Los Angeles Lakers power forward Wenyen Gabriel wants to use basketball to unite people in his native South Sudan after its bitter experience of conflict.
The 25-year-old is keen to tap into the country's potential, as he believes it has the "tallest and most resilient people" in Africa.
Gabriel organised a basketball camp in the capital Juba, an initiative he funded himself, on a recent visit to the country.
"I pray that we continue to have peace in South Sudan and I want to use basketball to help unite us," Gabriel, a dual American-South Sudanese national, told BBC Sport Africa.
"When you share a basketball court, you look at the person next to you and that is your brother. It's important for that to trickle on to your regular life.
"Coming home here was important. I want to help in rebuilding this country, because nobody is going to build the county except for us, the youth, and people like myself who have learned different skills abroad."
After gaining independence from Sudan in 2011, South Sudan saw five years of conflict which was ended by a peace agreement signed in September 2018.
However, insecurity remains rife in different parts of the country.
"The country has also been dealing with climate change - with floods which have affected 33% of the country," Gabriel said.
"There are also land disputes and different conflicts, and different ethnic battles. It's sad to see my people fighting each other. But I think sport has the power to change the world.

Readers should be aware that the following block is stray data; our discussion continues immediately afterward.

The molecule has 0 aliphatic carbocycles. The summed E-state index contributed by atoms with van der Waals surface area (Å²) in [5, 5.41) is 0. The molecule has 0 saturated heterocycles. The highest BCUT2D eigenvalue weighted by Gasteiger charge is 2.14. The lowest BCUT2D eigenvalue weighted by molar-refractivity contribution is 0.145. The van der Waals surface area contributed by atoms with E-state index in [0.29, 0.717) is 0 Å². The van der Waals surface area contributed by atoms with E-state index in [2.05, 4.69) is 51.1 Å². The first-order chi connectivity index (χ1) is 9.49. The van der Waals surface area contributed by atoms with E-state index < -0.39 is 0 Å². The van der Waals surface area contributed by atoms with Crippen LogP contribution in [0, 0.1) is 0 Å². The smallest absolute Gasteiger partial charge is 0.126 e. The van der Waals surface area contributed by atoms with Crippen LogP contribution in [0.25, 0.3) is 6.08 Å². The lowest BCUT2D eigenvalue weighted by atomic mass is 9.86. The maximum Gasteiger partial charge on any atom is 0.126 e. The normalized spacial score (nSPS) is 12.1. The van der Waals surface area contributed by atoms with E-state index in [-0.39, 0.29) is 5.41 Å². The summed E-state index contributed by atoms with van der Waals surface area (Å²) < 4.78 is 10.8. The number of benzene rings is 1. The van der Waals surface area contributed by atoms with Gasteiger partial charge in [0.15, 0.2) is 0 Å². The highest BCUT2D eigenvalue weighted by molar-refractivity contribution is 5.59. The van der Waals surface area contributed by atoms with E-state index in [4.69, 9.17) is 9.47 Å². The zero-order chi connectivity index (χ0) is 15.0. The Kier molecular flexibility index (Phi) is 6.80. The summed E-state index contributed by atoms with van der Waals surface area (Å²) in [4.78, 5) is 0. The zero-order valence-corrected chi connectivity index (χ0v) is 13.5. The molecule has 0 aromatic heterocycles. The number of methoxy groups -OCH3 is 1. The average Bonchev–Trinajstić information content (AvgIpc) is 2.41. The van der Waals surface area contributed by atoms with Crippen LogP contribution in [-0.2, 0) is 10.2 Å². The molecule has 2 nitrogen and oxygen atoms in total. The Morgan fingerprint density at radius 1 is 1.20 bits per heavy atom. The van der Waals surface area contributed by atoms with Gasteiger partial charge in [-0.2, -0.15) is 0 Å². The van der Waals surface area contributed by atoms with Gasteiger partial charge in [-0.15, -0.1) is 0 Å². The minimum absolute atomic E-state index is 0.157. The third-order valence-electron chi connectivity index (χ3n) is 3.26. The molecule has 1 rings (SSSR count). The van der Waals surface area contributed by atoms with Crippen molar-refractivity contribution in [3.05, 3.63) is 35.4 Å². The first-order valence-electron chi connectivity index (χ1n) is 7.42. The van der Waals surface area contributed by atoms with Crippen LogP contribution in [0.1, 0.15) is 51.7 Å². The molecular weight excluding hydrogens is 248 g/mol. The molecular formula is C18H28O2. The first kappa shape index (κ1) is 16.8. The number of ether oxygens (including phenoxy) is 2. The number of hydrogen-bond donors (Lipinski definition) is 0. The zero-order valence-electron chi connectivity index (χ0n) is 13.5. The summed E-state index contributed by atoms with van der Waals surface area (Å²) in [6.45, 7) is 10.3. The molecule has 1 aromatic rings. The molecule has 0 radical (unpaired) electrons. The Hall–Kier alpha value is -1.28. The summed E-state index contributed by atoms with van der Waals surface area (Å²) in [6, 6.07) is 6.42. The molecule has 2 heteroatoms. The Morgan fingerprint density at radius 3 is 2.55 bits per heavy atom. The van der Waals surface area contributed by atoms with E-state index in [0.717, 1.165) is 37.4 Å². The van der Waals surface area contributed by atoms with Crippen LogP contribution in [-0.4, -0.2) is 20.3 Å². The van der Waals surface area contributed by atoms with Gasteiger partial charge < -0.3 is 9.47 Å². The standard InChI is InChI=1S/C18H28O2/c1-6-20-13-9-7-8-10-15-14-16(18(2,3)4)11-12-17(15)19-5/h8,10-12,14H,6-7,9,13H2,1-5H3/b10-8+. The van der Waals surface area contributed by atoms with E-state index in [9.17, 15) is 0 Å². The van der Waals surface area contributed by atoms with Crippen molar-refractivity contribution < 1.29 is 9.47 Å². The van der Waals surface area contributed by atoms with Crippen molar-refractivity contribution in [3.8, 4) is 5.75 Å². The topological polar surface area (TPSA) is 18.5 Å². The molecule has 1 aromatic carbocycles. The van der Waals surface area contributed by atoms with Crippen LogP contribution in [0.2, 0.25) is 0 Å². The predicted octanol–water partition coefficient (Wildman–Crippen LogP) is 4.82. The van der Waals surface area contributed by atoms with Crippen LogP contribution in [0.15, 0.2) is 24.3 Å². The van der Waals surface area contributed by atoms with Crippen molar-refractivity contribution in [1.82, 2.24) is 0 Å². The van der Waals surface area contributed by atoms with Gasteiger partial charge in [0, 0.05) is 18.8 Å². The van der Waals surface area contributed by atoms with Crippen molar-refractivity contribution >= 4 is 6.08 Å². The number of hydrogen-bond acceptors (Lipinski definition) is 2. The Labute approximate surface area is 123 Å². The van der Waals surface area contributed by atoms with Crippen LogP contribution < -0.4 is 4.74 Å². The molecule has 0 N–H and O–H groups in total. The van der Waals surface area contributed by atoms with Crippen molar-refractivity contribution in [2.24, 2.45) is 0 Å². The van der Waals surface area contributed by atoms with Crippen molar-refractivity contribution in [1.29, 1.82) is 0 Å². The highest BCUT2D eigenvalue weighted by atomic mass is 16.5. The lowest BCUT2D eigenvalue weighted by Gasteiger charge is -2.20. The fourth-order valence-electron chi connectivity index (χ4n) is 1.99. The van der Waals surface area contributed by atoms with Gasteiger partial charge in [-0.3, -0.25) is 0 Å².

"Sports bring a lot of positive energy and we need to shift our mind-set away from the negative to a more positive one."
- Need for facilities
Investment in basketball facilities in South Sudan is required
Gabriel paid for flights and accommodation for his travelling party as well as the facilities and kit used by local players at his camp in Juba late last month.
"Hopefully in the future I can get some more support from outside. But this was an initiative that I felt really strongly connected to, and that I needed to get rolling," added Gabriel.
There are numerous challenges regarding sporting facilities in South Sudan, although Gabriel has held discussions with local government officials in his home town of Rumbek, the capital of the country's Lakes State.
"We need to start first of all with an outdoor court [in Rumbek] we need to renovate, because a lot of these facilities have really run down," he said.
"After that, in the whole country there is not even one indoor basketball facility. We need to start making a recreational centre and eventually, one day, to start a stadium. Those things will bring us together."
Gabriel says some land in Rumbek has been granted to develop, and he is aiming to work with the president of the country's national basketball federation to boost the sport.
"We have to connect the 10 different states, starting with home-grown training, to advance Rumbek and all of South Sudan, which has vast potential," he said.
- Reconnecting with roots in Rumbek
Gabriel (wearing hat) coached local players at a training camp in Juba late last month
Gabriel's parents are both from Rumbek, but he was born in Khartoum, Sudan, in 1997.